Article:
The question I now ask is whether S and S’ are of the same type. I have defined the type of a set as the type of elements which are its members. Thus H(h) = “all human beings” by definition is type h, where h = “human being”. All its subsets will also be of type h. But what about its superset H’(H(h))? Is it of type h? IOW, is it true that H(h) –> H’(h)? It seems to me that this is not a necessary consequence. For while H(h) is of type H, H’ is of type “set”. IOW, I suspect (but cannot prove) that H’ is an axiomatic claim. It amounts to saying that a set may be subset of itself. Suppose we deny that. Then I think Russell’s paradox dissolves. Let S(-s) = “Sets that do not contain themselves.” Then if S’(S(-s)) does not imply S’(-s), the paradox dissolves.
     I don’t know whether this line of thought makes sense. [Note 21 Dec 2008: after some rewriting, it seems to me there’s a contradiction in it. Needs more work, but the contradiction may be fundamental.] Nor do I know whether Russell or someone else has explored the consequences of forbidding that a set may be its own subset. It does not, as far as I can tell, forbid that a subset may of the same cardinality as the set (as is the case with infinite sets).
      Footnote 1: Intersections and unions of sets will be of mixed type. Eg, if we define L(l), l=living, then intersection K of L and H will be K(h, l). Etc.
      Footnote 2: The notation needs to be worked out some more. Let H<1 n="">(h) be a set of n elements of type h. Then some subset of it would be H(h).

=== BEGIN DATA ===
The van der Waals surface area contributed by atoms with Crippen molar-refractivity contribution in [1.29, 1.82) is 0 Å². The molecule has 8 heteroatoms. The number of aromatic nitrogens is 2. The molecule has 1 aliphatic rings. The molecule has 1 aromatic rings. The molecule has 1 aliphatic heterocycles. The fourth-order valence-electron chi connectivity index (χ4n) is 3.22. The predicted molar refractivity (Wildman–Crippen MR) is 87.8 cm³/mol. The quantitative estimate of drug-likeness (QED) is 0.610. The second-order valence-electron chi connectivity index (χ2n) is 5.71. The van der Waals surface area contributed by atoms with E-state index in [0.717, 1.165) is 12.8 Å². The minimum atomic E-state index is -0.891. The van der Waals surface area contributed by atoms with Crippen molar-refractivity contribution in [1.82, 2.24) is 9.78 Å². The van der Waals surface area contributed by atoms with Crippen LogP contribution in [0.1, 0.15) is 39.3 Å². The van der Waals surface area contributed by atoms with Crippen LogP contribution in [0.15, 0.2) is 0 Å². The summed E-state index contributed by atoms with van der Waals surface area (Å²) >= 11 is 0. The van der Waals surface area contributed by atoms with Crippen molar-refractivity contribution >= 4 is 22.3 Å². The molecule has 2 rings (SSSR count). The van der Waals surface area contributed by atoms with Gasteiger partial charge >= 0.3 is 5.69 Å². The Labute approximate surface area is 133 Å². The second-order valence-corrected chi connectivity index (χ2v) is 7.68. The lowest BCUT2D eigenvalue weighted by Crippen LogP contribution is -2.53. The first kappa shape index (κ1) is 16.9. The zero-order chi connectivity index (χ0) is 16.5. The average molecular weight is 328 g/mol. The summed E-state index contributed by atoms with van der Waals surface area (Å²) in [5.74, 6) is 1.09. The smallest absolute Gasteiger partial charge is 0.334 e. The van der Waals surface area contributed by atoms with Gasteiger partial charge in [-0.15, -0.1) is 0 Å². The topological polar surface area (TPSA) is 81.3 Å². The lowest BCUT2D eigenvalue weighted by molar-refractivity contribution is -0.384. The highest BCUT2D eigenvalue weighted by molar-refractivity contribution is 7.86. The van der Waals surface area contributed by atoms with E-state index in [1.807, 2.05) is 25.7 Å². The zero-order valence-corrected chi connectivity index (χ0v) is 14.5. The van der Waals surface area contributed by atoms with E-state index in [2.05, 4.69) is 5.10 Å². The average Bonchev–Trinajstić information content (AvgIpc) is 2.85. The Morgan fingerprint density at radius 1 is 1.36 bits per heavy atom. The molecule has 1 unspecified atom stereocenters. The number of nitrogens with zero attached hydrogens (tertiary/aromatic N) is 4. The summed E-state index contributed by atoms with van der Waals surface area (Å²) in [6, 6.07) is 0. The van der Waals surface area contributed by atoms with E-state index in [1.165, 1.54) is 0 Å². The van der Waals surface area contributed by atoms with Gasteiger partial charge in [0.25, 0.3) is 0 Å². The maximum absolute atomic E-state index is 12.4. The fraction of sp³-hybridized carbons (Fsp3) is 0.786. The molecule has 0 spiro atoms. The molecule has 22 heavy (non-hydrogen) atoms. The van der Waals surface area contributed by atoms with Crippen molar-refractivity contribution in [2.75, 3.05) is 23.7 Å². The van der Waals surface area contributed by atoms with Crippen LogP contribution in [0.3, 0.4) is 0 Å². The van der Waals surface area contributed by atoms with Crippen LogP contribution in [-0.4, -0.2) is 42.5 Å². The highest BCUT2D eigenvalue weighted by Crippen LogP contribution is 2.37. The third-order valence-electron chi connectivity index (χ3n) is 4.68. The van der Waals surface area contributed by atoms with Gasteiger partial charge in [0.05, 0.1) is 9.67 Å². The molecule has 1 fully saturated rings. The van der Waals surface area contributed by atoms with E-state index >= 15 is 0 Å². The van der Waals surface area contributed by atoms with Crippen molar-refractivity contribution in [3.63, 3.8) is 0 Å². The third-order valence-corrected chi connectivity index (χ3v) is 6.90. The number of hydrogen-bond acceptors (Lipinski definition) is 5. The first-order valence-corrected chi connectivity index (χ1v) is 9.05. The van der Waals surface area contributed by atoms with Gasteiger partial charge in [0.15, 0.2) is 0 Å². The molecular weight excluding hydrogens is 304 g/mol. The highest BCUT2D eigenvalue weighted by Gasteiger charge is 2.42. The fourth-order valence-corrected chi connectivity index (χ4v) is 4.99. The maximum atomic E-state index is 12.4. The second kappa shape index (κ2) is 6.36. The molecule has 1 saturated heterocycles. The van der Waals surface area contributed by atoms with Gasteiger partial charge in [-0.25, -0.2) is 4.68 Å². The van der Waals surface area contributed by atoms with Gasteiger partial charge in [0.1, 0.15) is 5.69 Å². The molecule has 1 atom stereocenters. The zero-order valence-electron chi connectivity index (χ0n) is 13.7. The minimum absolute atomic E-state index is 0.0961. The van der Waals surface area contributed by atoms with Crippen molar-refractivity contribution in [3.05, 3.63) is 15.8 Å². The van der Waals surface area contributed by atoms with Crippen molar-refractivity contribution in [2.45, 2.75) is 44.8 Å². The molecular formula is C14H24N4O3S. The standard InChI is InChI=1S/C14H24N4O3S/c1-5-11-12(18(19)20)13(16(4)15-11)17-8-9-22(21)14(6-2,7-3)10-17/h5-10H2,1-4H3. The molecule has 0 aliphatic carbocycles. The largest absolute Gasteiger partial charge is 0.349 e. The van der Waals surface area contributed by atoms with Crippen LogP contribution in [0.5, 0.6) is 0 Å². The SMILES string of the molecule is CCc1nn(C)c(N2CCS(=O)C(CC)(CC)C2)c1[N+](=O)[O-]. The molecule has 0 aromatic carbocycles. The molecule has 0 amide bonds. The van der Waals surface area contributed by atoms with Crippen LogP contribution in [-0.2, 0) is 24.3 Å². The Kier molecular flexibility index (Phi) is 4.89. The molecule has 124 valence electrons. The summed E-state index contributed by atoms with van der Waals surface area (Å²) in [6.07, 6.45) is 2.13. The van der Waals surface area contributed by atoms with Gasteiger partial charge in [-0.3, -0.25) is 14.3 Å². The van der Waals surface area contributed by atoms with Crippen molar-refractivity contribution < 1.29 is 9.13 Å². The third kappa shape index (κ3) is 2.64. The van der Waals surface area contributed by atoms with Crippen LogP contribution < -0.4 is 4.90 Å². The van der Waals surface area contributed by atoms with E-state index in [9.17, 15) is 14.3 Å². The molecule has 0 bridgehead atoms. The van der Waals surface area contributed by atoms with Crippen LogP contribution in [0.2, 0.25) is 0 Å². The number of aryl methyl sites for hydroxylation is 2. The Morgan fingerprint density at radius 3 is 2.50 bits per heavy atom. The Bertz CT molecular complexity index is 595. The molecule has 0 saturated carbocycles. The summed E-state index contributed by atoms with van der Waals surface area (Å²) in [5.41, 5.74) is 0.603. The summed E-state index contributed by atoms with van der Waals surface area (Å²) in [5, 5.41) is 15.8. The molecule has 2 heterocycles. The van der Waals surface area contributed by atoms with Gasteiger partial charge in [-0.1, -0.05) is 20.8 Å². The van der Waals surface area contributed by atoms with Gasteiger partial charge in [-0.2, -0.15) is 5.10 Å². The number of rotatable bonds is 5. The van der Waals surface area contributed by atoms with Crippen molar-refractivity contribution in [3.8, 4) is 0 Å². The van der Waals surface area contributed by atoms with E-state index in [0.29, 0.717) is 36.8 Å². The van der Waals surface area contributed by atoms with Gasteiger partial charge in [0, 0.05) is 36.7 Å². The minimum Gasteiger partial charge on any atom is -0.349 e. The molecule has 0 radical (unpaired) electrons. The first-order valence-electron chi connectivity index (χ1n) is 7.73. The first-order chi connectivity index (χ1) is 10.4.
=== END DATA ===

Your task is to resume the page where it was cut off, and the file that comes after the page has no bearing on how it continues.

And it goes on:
Footnote 3: It’s probably all nonsense.

     Good book. **1/2 (2008)

Reginald Hill. Exit Lines (1984)

     Reginald Hill. Exit Lines (1984) One of the Dalziel and Pascoe novels, set about half-way through the series. Three elderly men die, one of them when he collides with Dalziel’s car (driven by a bookie friend, as Dalziel is drunk). Pascoe is assigned one death, and decides it’s suspicious. Two deaths are accidents, the third is murder.
Hill’s vision too is dark and melancholy, but he lacks the elegiac tone of Burley’s books. His vision is more ironic: the murder was based on false impressions of available wealth, the accidental death was triggered by intermittent dementia and terror, and the reason for the apparent cover-up of Dalziel’s involvement in a road death was a deep cover anti-drug investigation. The TV series plays up the irony, and makes the fat man more of a jerk than he really is. Or maybe the Yorkshire accent makes anyone sound like a jerk. According to the date in the back, I had read this book last year, but nothing much stuck: it was as much fun the second time as the first. **½ .  (2008)

Thursday, November 28, 2013

L. R. Wright. Sleep While I Sing (1986)

     L. R. Wright. Sleep While I Sing (1986) A stranger’s body is found leaning against a tree in a clearing, her face carefully cleaned. The few clues don’t point to a killer. Alberg asks the local high school art teacher to make a portrait of the dead woman to use in the search for people who may have seen her. The case drags on, Cassandra has taken up with flashy actor who happens to know the dead woman from Los Angeles, red herrings distract the police, and so on. The portrait figures in the solution.
     The actor goes back to L.A., and Alberg and Cassandra resume their tentative friendship. Nicely plotted, characters we care about, well done Sunshine Coast ambience with a believably awful, wet, and foggy winter, plausible imitation of police procedure, some nicely observed sub-plots, all these add up to a pleasant read. Wright likes pathological psychology, but she doesn’t overdo the weirdness. The title alludes to the murderer’s habit of singing to his dead victims. **½